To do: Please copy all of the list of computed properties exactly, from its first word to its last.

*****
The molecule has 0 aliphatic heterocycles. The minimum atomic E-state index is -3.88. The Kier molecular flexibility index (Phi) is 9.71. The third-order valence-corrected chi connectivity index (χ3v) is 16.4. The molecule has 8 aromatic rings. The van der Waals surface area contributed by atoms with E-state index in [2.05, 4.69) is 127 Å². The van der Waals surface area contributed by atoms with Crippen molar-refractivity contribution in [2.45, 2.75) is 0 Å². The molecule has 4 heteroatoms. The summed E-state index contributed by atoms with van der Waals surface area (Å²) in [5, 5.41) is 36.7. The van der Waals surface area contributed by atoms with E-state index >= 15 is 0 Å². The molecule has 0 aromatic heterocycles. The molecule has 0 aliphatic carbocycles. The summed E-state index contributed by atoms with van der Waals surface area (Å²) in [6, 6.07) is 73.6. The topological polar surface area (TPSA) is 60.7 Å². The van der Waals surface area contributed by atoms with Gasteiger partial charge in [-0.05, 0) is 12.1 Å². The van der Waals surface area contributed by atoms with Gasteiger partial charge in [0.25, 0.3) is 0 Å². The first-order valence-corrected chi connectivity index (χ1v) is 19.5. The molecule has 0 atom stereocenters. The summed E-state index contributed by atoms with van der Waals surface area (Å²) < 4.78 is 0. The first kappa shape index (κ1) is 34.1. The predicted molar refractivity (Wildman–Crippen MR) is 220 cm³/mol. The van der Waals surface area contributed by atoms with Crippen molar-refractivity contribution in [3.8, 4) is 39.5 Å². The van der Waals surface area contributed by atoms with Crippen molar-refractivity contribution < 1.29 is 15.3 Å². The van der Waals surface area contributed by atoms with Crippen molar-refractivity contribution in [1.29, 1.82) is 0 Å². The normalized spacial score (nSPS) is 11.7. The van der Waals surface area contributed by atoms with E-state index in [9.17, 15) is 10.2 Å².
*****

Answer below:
The molecule has 0 aliphatic heterocycles. The minimum atomic E-state index is -3.88. The Kier molecular flexibility index (Phi) is 9.71. The third-order valence-corrected chi connectivity index (χ3v) is 16.4. The molecule has 8 aromatic rings. The van der Waals surface area contributed by atoms with E-state index in [2.05, 4.69) is 127 Å². The van der Waals surface area contributed by atoms with Crippen molar-refractivity contribution in [2.45, 2.75) is 0 Å². The molecule has 4 heteroatoms. The summed E-state index contributed by atoms with van der Waals surface area (Å²) in [5, 5.41) is 36.7. The van der Waals surface area contributed by atoms with E-state index >= 15 is 0 Å². The molecule has 0 aromatic heterocycles. The molecule has 0 aliphatic carbocycles. The summed E-state index contributed by atoms with van der Waals surface area (Å²) in [6, 6.07) is 73.6. The topological polar surface area (TPSA) is 60.7 Å². The van der Waals surface area contributed by atoms with Gasteiger partial charge in [-0.05, 0) is 12.1 Å². The van der Waals surface area contributed by atoms with Gasteiger partial charge in [0.25, 0.3) is 0 Å². The first-order valence-corrected chi connectivity index (χ1v) is 19.5. The molecule has 0 atom stereocenters. The summed E-state index contributed by atoms with van der Waals surface area (Å²) < 4.78 is 0. The first kappa shape index (κ1) is 34.1. The predicted molar refractivity (Wildman–Crippen MR) is 220 cm³/mol. The van der Waals surface area contributed by atoms with Crippen molar-refractivity contribution in [3.8, 4) is 39.5 Å². The van der Waals surface area contributed by atoms with Crippen molar-refractivity contribution < 1.29 is 15.3 Å². The van der Waals surface area contributed by atoms with Crippen molar-refractivity contribution in [1.29, 1.82) is 0 Å². The normalized spacial score (nSPS) is 11.7. The van der Waals surface area contributed by atoms with E-state index in [9.17, 15) is 10.2 Å².